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MD Program Objectives- Katz School of Medicine  Graduation Competencies

The Lewis Katz School of Medicine at Temple University is dedicated to educating and training students to be outstanding physicians prepared to meet the healthcare needs of diverse patient populations. As such, the Katz School of Medicine graduation competencies were developed to guide the design and implementation of the medical student curriculum.  The competencies, delineated in seven competency domains, define the objectives that students are expected to achieve by completion of the MD program.

Medical Knowledge

Katz School of Medicine graduates must demonstrate a broad working knowledge of the scientific underpinnings of medicine, the social and societal factors affecting the practice of medicine, and the application of evidence-based knowledge to clinical problem-solving and patient care. Graduates must demonstrate continual engagement in self-directed and independent learning and reflective evaluation to remain current in their knowledge necessary for clinical practice.

Students must demonstrate knowledge of:

  1. The normal structure and function of the human body throughout the life cycle, including the molecular, biochemical, and cellular mechanisms important in maintaining the body's homeostasis.
  2. Diseases, including their causes and effects on the human body.
  3. Health maintenance, the prevention of disease and injury, and the promotion of wellness in the care of individual patients, their families, and the community, as well as the mechanisms of disease and injury, treatment and amelioration of pain and suffering.
  4. How factors such as age/agism, gender/sexism, ethnicity/racism, sexual orientation/homophobia, functional limitations/ablism, languages, belief systems, and socioeconomic status/classism affect health, wellness, and medical care of a diverse patient population, and systematic approaches reduce the burden of these diseases.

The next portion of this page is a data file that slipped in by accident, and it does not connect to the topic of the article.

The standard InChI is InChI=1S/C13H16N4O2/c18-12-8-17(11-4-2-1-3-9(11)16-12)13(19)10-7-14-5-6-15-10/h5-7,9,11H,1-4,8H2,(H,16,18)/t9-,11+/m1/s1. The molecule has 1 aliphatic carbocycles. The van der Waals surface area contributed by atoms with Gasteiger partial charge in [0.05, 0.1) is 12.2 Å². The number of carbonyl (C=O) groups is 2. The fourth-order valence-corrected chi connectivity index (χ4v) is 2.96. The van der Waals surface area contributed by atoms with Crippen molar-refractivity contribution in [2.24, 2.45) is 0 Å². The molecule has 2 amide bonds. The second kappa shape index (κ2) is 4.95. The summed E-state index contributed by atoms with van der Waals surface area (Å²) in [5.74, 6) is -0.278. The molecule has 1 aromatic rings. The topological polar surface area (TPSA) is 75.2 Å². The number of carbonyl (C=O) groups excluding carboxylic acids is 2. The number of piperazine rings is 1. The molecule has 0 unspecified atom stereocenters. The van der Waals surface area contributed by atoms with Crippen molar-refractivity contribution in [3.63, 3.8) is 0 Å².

5. Basic principles and ethics of clinical and translational research and how such research is conducted, evaluated, applied, and communicated in the care of patients. 
Patient Care

Katz School of Medicine graduates must be able to demonstrate the ability to provide patient-centered care that is evidence-based, compassionate, effective, cost-efficient and appropriate for the promotion of health and wellness and the treatment of health problems.

Students must demonstrate the ability to:

  1. Obtain both a focused and comprehensive medical history and perform an appropriately focused and thorough physical and mental status examination in a respectful manner.
  2. Develop a differential diagnosis for patients with common acute and chronic clinical conditions.
  3. Construct appropriate management strategies aimed at improving wellness in treating patients with common acute and chronic conditions, including the interpretation of clinical data and treatment modalities.
  4. Acquire the technical skills to perform common medical procedures.
  5. Provide both written documentation and verbal communication that is effective, organized, timely and logical.
  6. Incorporate the findings of emerging research into clinical decision-making and problem solving.
  7. Understand and practice the components of safe transition of care.
Interpersonal and Communication Skills

Katz School of Medicine graduates must demonstrate interpersonal and communication skills that result in the effective exchange of information and collaboration with patients, their families and all health care professionals.

Students must demonstrate the ability to:

  1. Interact and communicate respectfully, effectively and empathetically with patients, their families, all health care professionals, and the public across all ages, gender, socioeconomic and cultural backgrounds and to address issues in a sensitive, compassionate, and non-judgmental manner.
  2. Effectively communicate scientific and medical knowledge to patients to enable health understanding, health care decision-making and health literacy.

Katz School of Medicine graduates must demonstrate professionalism, which embodies the responsibilities of a physician that go beyond knowledge and technical skills related to the delivery of health care. This includes honesty, trust and mutual respect while maintaining patient confidentiality and a commitment to the welfare of patients.